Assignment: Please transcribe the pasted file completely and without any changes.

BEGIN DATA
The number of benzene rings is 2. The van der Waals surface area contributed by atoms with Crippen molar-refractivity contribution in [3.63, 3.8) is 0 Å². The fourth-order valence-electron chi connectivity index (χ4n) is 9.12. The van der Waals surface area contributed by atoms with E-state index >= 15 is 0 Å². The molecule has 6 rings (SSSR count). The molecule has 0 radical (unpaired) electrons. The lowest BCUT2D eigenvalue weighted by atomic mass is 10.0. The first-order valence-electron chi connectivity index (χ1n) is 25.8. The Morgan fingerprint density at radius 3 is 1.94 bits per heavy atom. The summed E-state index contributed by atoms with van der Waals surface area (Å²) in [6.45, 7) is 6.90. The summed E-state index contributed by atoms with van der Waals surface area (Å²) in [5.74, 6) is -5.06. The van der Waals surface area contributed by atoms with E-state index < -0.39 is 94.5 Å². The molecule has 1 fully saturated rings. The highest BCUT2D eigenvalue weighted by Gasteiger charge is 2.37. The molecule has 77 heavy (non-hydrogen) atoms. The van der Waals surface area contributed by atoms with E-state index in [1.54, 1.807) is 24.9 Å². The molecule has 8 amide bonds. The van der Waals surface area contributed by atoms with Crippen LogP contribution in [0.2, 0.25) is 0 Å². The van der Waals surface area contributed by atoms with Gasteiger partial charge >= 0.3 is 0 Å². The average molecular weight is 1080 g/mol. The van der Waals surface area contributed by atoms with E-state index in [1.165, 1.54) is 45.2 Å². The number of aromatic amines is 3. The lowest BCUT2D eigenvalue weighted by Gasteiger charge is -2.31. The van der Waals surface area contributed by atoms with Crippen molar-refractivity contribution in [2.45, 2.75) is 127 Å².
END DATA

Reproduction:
The number of benzene rings is 2. The van der Waals surface area contributed by atoms with Crippen molar-refractivity contribution in [3.63, 3.8) is 0 Å². The fourth-order valence-electron chi connectivity index (χ4n) is 9.12. The van der Waals surface area contributed by atoms with E-state index >= 15 is 0 Å². The molecule has 6 rings (SSSR count). The molecule has 0 radical (unpaired) electrons. The lowest BCUT2D eigenvalue weighted by atomic mass is 10.0. The first-order valence-electron chi connectivity index (χ1n) is 25.8. The Morgan fingerprint density at radius 3 is 1.94 bits per heavy atom. The summed E-state index contributed by atoms with van der Waals surface area (Å²) in [6.45, 7) is 6.90. The summed E-state index contributed by atoms with van der Waals surface area (Å²) in [5.74, 6) is -5.06. The van der Waals surface area contributed by atoms with E-state index < -0.39 is 94.5 Å². The molecule has 1 fully saturated rings. The highest BCUT2D eigenvalue weighted by Gasteiger charge is 2.37. The molecule has 77 heavy (non-hydrogen) atoms. The van der Waals surface area contributed by atoms with E-state index in [1.54, 1.807) is 24.9 Å². The molecule has 8 amide bonds. The van der Waals surface area contributed by atoms with Crippen LogP contribution in [0.2, 0.25) is 0 Å². The van der Waals surface area contributed by atoms with Gasteiger partial charge >= 0.3 is 0 Å². The average molecular weight is 1080 g/mol. The van der Waals surface area contributed by atoms with E-state index in [1.165, 1.54) is 45.2 Å². The number of aromatic amines is 3. The lowest BCUT2D eigenvalue weighted by Gasteiger charge is -2.31. The van der Waals surface area contributed by atoms with Crippen molar-refractivity contribution in [2.45, 2.75) is 127 Å².